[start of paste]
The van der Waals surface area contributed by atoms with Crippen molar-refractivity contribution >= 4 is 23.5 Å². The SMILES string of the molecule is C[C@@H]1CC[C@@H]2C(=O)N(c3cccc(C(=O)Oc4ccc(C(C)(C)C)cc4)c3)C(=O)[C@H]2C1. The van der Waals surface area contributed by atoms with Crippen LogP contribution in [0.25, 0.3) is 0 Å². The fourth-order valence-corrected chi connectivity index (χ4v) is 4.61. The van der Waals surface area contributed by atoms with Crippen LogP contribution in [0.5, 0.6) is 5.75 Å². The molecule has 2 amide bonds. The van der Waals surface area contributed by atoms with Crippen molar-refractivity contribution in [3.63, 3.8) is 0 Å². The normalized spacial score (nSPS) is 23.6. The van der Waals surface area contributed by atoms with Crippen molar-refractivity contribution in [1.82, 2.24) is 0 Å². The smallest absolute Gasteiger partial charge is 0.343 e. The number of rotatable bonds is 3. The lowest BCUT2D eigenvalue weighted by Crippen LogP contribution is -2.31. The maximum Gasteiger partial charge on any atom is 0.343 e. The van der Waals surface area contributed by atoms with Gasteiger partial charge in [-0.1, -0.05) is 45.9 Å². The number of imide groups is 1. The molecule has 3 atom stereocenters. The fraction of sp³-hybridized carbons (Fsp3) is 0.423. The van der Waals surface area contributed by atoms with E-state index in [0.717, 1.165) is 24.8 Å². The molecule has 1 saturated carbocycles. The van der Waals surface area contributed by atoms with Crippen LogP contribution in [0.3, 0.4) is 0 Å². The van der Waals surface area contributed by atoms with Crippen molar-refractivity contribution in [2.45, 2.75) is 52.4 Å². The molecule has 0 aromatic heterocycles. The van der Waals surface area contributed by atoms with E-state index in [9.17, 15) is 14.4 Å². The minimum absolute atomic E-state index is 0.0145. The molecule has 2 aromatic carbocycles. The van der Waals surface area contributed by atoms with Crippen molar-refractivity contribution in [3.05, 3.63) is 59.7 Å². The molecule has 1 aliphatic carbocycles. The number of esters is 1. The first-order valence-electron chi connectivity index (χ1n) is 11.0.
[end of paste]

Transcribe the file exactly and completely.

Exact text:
The van der Waals surface area contributed by atoms with Crippen molar-refractivity contribution >= 4 is 23.5 Å². The SMILES string of the molecule is C[C@@H]1CC[C@@H]2C(=O)N(c3cccc(C(=O)Oc4ccc(C(C)(C)C)cc4)c3)C(=O)[C@H]2C1. The van der Waals surface area contributed by atoms with Crippen LogP contribution in [0.25, 0.3) is 0 Å². The fourth-order valence-corrected chi connectivity index (χ4v) is 4.61. The van der Waals surface area contributed by atoms with Crippen LogP contribution in [0.5, 0.6) is 5.75 Å². The molecule has 2 amide bonds. The van der Waals surface area contributed by atoms with Crippen molar-refractivity contribution in [3.63, 3.8) is 0 Å². The normalized spacial score (nSPS) is 23.6. The van der Waals surface area contributed by atoms with Crippen molar-refractivity contribution in [1.82, 2.24) is 0 Å². The smallest absolute Gasteiger partial charge is 0.343 e. The number of rotatable bonds is 3. The lowest BCUT2D eigenvalue weighted by Crippen LogP contribution is -2.31. The maximum Gasteiger partial charge on any atom is 0.343 e. The van der Waals surface area contributed by atoms with Gasteiger partial charge in [-0.1, -0.05) is 45.9 Å². The number of imide groups is 1. The molecule has 3 atom stereocenters. The fraction of sp³-hybridized carbons (Fsp3) is 0.423. The van der Waals surface area contributed by atoms with E-state index in [0.717, 1.165) is 24.8 Å². The molecule has 1 saturated carbocycles. The van der Waals surface area contributed by atoms with Crippen LogP contribution in [0.3, 0.4) is 0 Å². The van der Waals surface area contributed by atoms with Crippen molar-refractivity contribution in [2.45, 2.75) is 52.4 Å². The molecule has 0 aromatic heterocycles. The van der Waals surface area contributed by atoms with E-state index in [9.17, 15) is 14.4 Å². The minimum absolute atomic E-state index is 0.0145. The molecule has 2 aromatic carbocycles. The van der Waals surface area contributed by atoms with Crippen molar-refractivity contribution in [3.05, 3.63) is 59.7 Å². The molecule has 1 aliphatic carbocycles. The number of esters is 1. The first-order valence-electron chi connectivity index (χ1n) is 11.0.